This Kent County home had several large cracks in the basement wall. The wall was bowing pretty severely and the homeowner was afraid that it might collapse. The biggest challenge is this job was the time of year. Foundation jobs typically involve some some of digging into the ground. This means that doing a lot of digging in January is a difficult task since the ground is frozen. The inspector knew it would be difficult to fix this wall, but the homeowner was thrilled to know that it would cost a fraction of totally replacing the wall.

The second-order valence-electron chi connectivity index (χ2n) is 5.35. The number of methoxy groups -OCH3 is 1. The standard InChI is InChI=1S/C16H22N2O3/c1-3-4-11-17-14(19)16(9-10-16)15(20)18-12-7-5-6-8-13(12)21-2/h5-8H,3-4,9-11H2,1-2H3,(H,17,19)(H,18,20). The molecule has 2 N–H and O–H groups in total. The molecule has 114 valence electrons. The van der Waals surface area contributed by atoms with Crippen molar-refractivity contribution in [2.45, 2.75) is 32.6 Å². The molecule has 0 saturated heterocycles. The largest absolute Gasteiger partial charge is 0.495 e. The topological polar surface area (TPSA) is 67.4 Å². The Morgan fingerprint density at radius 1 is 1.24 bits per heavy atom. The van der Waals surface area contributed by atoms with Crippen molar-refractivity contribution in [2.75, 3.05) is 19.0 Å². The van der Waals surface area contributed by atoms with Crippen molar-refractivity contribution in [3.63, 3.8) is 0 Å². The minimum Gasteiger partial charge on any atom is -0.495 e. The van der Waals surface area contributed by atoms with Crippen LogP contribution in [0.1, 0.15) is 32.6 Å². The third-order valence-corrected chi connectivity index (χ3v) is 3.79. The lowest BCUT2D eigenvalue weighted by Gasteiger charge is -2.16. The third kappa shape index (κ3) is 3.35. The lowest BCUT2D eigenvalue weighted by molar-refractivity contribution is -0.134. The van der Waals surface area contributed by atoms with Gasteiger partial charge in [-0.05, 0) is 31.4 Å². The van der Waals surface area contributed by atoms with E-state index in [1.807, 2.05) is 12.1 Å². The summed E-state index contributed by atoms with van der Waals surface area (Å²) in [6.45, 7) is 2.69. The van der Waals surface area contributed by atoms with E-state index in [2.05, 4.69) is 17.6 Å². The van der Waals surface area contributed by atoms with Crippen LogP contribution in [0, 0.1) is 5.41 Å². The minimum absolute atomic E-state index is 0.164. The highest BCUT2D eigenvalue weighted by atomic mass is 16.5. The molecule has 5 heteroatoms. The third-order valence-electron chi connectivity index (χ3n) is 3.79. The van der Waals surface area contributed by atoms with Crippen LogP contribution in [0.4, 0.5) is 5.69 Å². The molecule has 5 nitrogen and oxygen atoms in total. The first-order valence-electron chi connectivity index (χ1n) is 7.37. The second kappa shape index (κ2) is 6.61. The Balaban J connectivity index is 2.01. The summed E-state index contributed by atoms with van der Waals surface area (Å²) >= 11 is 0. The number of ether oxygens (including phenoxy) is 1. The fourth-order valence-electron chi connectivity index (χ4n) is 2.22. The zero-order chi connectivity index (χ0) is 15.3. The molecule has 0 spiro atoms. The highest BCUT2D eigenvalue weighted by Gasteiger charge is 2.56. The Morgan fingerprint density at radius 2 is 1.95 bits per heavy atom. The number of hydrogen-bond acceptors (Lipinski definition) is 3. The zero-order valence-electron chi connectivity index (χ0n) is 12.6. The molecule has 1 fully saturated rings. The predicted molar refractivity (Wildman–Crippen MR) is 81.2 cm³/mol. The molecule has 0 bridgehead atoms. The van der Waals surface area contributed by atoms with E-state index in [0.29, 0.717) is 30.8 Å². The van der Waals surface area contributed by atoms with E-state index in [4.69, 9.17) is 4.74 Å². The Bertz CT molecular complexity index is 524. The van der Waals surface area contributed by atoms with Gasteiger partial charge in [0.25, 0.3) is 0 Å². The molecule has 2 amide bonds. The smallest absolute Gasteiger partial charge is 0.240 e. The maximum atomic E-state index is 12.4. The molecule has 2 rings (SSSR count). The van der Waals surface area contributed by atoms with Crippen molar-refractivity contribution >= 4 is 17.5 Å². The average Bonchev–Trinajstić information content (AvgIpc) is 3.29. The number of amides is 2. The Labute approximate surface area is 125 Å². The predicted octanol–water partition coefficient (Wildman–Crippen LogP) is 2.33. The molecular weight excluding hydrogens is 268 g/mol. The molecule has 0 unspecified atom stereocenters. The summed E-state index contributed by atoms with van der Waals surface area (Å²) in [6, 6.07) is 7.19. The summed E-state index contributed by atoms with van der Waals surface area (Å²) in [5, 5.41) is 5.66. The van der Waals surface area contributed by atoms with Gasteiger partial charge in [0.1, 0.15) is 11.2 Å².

The solution to a bowing wall can consist of few different products. For this case, the right solution was GeoLock Wall Anchors. Based on the length of the wall and severity of the problem, five wall anchors were needed. The crew dug five holes several feet from the basement wall in the hard and frozen ground. The GeoLock Wall Anchors are essentially made up of three elements, the wall plate, the earth plate, and the rod to connect both plates. The five holes that were dug in the yard correspond to five small holes drilled in the basement wall. A long rod is pushed from the interior of the basement to the hole outside, no ground in between the home and the hole is disturbed. This most common question people have concerns the "trench" from home to earth plate. There is no trench, we want to use the undisturbed earth to hold the weight of that wall. Once the connecting rod pokes out of the hole in the yard, the crew places an earth plate on and tightens that end. The crew member inside then places the inside wall plate on the other end and begins to tighten the entire system. The process of installing a wall anchor system is a lot like fixing a child's teeth with braces. DryZone only recommends adjusting them at a slow and steady pace. It is important not to over tighten the anchors and possibly do more damage than good.